± 11 bpm of the age-predicted maximum (220-age), and a maximum respiratory
exchange ratio above 1.15.
of body composition
Fat-free mass (FFM) was estimated from body density using the subcutaneous
fat measurements from ultrasound (Body density = 1.090 - 0.00050
[sum 9 sites of AT thickness]; Abe, et al., 1994).
We have previously reported that the standard error of the estimate
(SEE) of body density using ultrasound equations is approximately
0.006 g·ml-1 (~ 2.5% body fat) in the normal Japanese
population (Abe, et al., 1994).
However, extracellular fluid content tends to increase in obese
participants (Waki, et al., 1991) and may be higher in sumo wrestlers.
If so, this could affect the estimation of body composition in sumo,
but to what extent is unclear. Our unpublished observations show
a significant strong correlation between under water weighing-measured
body density and ultrasound estimated body density for sumo wrestlers
(n = 45, r = 0.919, p < 0.001). However, after calculation of
body fat percentage, these unpublished results suggested an overestimation
of body fat by ~ 4%. Thus, our present results may overestimate
body fat percentage in sumo wrestlers by ~ 4%. Body fat percentage
was calculated from body density using the equation of Brozek, et
al. (1963). FFM was derived by subtracting fat mass from total body
of skeletal muscle mass
For all Participants and previously collected data, skeletal muscle
mass (SMM) was predicted from FFM using the equation SMM = 1.47
x FFM + 18.1 (Abe et al., 2003).
Comparisons of body mass, FFM, percent body fat, and
VO2max were made between sumo and controls using a t-test.
Comparisons of the means of VO2max /SMM were made between
sumo wrestlers, untrained controls, combat athletes, aerobic athletes,
athletes via an ANOVA with Tukey's post-hoc test. Linear regression
was used to assess relationships between FFM and VO2max,
and percent body fat and VO2max /SMM. Statistical significance
was set at p< 0.05.
presented as means ± SD unless otherwise noted. Results of data
collected in this study (sumo wrestlers and untrained controls)
are shown at the top of Table 1, and are compared with previous results collected
from combat, aerobic, and power sport participants. Sumo wrestlers,
compared to untrained controls, were taller (1.77 ± 0. 03 vs. 1.72
± 0.03 m; p < 0.05), and had larger (p < 0.05) body mass (117.0
± 4.9 vs. 56.1 ± 9.8 kg), percent fat (24.0 ± 1.4 vs. 13.3 ± 4.5),
fat-free mass (88.9 ± 4.2 vs. 48.4 ± 6.8 kg), predicted SMM (48.2
± 2.9 vs. 20.6 ± 4.7 kg) and VO2max (3.6 ± 1.3 vs. 2.5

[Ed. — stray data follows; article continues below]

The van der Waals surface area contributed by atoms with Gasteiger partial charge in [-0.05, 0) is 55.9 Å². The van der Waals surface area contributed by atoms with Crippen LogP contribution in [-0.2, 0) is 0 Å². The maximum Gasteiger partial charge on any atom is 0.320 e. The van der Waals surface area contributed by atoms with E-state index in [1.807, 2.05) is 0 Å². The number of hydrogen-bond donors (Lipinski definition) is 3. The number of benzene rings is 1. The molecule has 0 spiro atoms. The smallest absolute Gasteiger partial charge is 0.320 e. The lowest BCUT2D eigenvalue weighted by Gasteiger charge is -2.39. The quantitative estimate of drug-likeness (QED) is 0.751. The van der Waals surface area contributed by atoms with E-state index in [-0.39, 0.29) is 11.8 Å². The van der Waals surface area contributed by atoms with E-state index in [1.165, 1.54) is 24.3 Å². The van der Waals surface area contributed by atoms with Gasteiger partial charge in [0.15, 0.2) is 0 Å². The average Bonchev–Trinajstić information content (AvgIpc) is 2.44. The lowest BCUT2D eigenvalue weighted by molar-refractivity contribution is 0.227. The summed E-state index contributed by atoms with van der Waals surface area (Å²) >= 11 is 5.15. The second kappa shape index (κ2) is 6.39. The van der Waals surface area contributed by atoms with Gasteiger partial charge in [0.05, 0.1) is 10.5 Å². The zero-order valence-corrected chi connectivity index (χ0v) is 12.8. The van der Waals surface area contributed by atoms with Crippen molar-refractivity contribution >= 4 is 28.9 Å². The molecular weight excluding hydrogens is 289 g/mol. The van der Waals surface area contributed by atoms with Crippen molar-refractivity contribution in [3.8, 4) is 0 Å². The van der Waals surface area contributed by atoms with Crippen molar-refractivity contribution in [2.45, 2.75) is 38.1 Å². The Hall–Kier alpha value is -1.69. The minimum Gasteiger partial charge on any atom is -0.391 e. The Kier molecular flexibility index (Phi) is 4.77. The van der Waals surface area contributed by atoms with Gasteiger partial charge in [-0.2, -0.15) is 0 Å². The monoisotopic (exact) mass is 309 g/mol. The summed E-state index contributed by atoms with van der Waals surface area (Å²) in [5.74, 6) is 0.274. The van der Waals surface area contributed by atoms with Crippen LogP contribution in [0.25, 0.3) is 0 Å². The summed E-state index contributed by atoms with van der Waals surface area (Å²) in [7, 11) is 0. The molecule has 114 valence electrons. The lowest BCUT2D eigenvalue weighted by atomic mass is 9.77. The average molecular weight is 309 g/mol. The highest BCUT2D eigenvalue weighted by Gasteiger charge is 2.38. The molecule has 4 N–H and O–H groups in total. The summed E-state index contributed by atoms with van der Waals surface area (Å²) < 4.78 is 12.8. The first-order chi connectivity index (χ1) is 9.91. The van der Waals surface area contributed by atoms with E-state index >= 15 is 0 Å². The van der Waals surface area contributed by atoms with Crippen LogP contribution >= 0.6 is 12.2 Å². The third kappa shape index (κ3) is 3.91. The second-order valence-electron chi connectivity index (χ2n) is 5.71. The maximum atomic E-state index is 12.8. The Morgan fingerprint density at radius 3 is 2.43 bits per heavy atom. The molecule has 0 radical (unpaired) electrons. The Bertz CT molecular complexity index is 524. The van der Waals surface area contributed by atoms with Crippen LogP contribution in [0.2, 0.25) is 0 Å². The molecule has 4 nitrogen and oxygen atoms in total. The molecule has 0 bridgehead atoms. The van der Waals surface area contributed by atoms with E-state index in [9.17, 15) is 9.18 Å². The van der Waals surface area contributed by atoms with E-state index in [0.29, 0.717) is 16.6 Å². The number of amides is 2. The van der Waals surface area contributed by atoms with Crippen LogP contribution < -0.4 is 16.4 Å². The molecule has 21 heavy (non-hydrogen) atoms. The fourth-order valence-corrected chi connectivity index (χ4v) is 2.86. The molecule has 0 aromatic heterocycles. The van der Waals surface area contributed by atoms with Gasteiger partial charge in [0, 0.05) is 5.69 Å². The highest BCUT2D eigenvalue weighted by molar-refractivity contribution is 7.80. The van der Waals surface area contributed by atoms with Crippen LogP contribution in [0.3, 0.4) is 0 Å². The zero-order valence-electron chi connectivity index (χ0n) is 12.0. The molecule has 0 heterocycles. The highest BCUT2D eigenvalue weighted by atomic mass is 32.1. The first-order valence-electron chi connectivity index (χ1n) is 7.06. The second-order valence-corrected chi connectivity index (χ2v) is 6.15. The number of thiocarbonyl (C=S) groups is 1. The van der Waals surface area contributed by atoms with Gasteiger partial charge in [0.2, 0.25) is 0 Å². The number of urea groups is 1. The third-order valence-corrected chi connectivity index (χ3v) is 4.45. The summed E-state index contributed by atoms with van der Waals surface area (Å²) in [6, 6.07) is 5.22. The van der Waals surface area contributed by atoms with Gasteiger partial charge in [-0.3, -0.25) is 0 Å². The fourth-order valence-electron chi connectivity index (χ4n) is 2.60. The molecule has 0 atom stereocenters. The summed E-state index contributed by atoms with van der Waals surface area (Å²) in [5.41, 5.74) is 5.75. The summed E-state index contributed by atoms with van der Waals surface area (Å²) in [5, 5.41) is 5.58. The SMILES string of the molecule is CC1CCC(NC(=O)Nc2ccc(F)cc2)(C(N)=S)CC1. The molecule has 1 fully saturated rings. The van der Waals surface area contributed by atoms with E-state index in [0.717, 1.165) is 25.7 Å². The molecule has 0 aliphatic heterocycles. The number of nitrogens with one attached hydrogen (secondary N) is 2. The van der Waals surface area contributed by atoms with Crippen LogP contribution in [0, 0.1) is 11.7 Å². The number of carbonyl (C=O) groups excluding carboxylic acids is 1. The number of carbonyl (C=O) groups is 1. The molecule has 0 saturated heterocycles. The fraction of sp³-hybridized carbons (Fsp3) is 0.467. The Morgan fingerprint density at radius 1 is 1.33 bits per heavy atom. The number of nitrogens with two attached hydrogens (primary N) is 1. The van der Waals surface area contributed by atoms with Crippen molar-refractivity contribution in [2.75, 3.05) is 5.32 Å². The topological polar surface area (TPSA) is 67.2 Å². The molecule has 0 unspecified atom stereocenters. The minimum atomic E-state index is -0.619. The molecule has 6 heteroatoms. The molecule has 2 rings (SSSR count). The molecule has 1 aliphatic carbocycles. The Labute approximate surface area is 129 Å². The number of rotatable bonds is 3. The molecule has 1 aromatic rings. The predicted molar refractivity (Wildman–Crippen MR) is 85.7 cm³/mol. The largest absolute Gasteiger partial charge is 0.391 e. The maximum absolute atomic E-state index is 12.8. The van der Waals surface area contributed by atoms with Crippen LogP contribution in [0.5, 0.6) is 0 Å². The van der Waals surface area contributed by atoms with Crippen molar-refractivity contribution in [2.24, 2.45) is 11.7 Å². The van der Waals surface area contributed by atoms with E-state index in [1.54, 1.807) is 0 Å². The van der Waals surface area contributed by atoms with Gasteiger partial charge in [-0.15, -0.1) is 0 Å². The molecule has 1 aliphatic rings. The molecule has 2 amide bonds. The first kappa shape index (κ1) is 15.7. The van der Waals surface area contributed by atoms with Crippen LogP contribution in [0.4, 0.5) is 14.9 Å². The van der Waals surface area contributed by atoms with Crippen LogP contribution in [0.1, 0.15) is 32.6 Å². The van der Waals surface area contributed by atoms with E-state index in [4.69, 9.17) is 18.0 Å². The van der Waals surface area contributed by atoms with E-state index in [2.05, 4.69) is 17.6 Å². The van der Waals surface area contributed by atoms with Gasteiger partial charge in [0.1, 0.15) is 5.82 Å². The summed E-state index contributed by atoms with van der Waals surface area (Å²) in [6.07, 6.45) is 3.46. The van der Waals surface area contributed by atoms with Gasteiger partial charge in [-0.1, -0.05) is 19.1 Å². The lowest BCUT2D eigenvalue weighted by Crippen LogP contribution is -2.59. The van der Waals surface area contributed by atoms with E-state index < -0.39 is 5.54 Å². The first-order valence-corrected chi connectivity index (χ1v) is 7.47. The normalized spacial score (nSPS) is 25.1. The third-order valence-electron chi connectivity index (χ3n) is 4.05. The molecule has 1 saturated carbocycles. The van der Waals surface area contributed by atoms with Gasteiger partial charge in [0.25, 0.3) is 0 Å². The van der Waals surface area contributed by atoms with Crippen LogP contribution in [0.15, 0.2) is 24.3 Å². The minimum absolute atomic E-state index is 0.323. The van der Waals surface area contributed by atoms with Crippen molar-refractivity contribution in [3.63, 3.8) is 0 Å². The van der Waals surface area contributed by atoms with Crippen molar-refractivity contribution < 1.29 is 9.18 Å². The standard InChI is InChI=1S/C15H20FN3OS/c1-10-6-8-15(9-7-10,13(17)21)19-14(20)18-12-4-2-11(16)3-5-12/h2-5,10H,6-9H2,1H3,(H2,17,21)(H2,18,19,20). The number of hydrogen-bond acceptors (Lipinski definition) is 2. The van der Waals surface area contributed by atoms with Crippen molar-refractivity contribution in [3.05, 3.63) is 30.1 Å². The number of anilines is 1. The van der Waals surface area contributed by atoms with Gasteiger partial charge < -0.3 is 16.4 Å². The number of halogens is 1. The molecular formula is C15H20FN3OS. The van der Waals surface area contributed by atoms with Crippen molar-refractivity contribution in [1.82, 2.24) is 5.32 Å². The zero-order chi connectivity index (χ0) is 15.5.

± 0.7 L·min-1). Heart rate at maximum was not different
between sumo wrestlers and controls (189 ± 8 vs. 192 ± 7 bpm, respectively;
p > 0.05). Relative VO2max to body mass, however,
was significantly lower in sumo wrestlers compared to untrained
controls (31.1 ± 1.3 vs. 44.6 ± 9.1 ml·kg-1·min-1, respectively;
p < 0.05).
The predicted SMM and VO2max/SMM results are in reasonable
agreement with previous results using MRI to quantify SMM (Sanada
et al., 2005).
Mean VO2max/SMM was significantly different (p < 0.05)
among aerobic athletes (164.8 ± 18.3 ml·kgSMM-1·min-1),
combat athletes (which was not different from untrained controls;
131.4 ± 9.3 and 128.6 ± 13.6 ml·kgSMM-1·min-1, respectively),
power athletes (96.5 ± 5.3 ml·kgSMM-1·min-1), and sumo
wrestlers (71.4 ± 5.3 ml·kgSMM-1·min- 1).
Figure 1 was created by using
previous data (weighted mean results) from combat, aerobic, and
power sport participants (from Table 1), and data collected from sumo wrestlers and untrained
controls in the current study, and shows the relationship between
SMM and absolute VO2max for these participants. There
appears to be an overall positive relationship between SMM and absolute
VO2max until ~ 45 kg of predicted SMM; the relationship
appears to weaken after this point.
Figure 2 is a plot of the relationship
between percent fat and VO2max/SMM from sumo and untrained
controls, and previously collected data (weighted mean results)
from combat, aerobic, and power athletes. There is a strong negative
correlation between these variables (r = - 0.75; p < 0.05).
our knowledge, this is the first time that VO2max results
have been reported for sumo wrestlers. However, in order to make
better comparisons of VO2max among participants of varying
fat and body mass, we divided VO2max by the amount of
skeletal muscle mass (SMM) - SMM being the functional tissue for
oxygen uptake during strenuous physical work. The calculation of
VO2max /SMM should provide an indication of the "aerobic
muscle quality" of the athlete's skeletal muscle. We use the
term "aerobic muscle quality" to refer to the amount of
oxygen consumed per skeletal muscle mass. The higher this value,
the higher the aerobic muscle quality. We found that sumo wrestlers
have a low "aerobic muscle quality" (low VO2max
/SMM), compared to untrained controls and other combat sports, and
aerobic and power sports (Table
1). Why might the aerobic muscle quality, i.e. VO2max
/SMM, be low in sumo wrestlers?
Maximum oxygen uptake is equal to the product of cardiac output
(itself a function of heart rate and stroke volume) and the arterial-venous
oxygen differences in the blood. Clearly one or more of these factors
must be affected in sumo wrestlers to account for the low VO2max
/SMM. It is possible that the massive skeletal muscle hypertrophy
in sumo wrestlers is not matched by increases in heart size and/or
stroke volume; that is, cardiac output may be low per unit of SMM
for sumo wrestlers, resulting in abnormally low VO2max
/SMM values. However, a recent study of professional Japanese sumo
wrestlers suggests that left ventricular dilation is indeed very
large in these athletes (median left ventricular [LV] end-diastolic
volume ~ 60 mm), although it should be noted that LV function is